Biographical / Historical:
Art school director; Rochester, N.Y. Served as Director of the School of Art and Design, Rochester Institute of Technology, 1952-1968, and as Associate Dean, College of Fine and Applied Arts, Rochester Institute of Technology, 1968-1973.
Donated 1985 by Witmeyer.
Use of original papers requires an appointment and is limited to the Archives' Washington, D.C., Research Center. Contact Reference Services for more information.
Arts administrators -- New York (State) -- Rochester Search this
An interview with Hans Joachim Barschel conducted 1994 September 14, by Robert F. Brown, for the Archives of American Art.
Barschel discusses his childhood during World War I and the 1920s in two Berlin suburbs, Charlottenburg and Pankow, as the son of a civil engineer and his wife, whose father was a factory foreman; the contrast of the ludicrous militarism of the late Wilhelmine Germany with the straightened but liberalized circumstances of life in the Weimar Republic which followed; and his first acquaintance with foreign cultures during a 1929 excursion with his free-spirited aunt and uncle.
He remembers the enlightened teaching and loose curricula he experienced during 1930-35 in advertising design study with George Salter at the Municipal Art School, Berlin, and then in graduate studies in design, painting, printmaking, and photography at the Academy of Fine and Applied Arts, Berlin-Charlottenburg. He talks about his disgust at the onset of Naziism; his brief career (1935-37) in Berlin as a free-lance graphic designer and as head graphic designer for the Reichsbahn; his getting his beloved teacher, George Salter, a Jew, out of Nazi Germany; his emigration in 1937 using forged documents and his rapid establishment as a designer in New York thanks to his friendship with Dr. Robert Leslie of The Composing Room.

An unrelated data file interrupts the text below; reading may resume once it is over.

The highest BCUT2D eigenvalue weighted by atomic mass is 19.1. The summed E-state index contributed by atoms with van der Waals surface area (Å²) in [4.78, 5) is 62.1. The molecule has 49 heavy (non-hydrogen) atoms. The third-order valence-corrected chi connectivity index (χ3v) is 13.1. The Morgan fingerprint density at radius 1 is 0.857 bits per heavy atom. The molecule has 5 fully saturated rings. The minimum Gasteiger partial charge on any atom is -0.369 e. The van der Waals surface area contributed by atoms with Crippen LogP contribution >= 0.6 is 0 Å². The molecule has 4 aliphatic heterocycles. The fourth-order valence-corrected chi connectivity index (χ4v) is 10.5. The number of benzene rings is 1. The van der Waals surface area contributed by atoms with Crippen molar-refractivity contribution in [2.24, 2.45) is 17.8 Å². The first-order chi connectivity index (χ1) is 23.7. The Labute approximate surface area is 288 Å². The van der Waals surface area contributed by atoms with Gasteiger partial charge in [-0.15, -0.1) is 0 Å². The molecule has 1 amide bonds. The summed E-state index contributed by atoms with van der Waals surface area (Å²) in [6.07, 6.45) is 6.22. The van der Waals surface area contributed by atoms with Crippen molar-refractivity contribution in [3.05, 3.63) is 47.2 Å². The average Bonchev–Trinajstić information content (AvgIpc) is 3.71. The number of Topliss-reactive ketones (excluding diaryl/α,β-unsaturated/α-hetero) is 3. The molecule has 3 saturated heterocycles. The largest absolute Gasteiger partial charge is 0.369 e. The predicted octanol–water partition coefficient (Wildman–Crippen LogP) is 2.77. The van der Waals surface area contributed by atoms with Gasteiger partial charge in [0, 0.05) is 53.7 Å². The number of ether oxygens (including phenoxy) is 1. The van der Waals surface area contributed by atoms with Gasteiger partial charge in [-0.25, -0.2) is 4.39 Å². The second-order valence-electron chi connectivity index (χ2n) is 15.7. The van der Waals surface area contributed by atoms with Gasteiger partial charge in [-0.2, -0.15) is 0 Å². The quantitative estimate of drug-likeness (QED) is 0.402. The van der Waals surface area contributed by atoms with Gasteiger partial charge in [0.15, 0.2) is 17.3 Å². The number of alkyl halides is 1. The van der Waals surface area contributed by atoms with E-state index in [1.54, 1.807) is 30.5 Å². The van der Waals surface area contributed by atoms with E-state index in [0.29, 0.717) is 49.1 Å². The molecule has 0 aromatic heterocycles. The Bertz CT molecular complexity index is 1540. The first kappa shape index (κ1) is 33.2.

He discusses advertisements, posters, and book jackets designed for American publications and companies and (1948) for the United Nations; his move to Rochester, New York, in 1952, as a designer for printing companies and beginning the teaching of design at the Rochester Institute of Technology at the invitation of Stanley Witmeyer, Director of its School of Art and Design; fellow teachers at RIT, including the ceramists, Hobart Cowles and Frans Wildenhain; and the importance of continually refreshing the creative powers by sketching in nature, a principle instilled in him as a student which he carried into his teaching at RIT.
Biographical / Historical:
Hans Joachim Barschel (1912-1998) was a graphic designer and art instructor from Rochester, New York.
Originally recorded on 2 sound cassettes. Reformatted in 2010 as 3 digital wav files. Duration is 2 hr., 1 min.
This interview is part of the Archives of American Art Oral History Program, started in 1958 to document the history of the visual arts in the United States, primarily through interviews with artists, historians, dealers, critics and administrators.
This transcript is open for research. Access to the entire audio recording is restricted. Contact Reference Services for more information.
Design -- Study and teaching -- United States Search this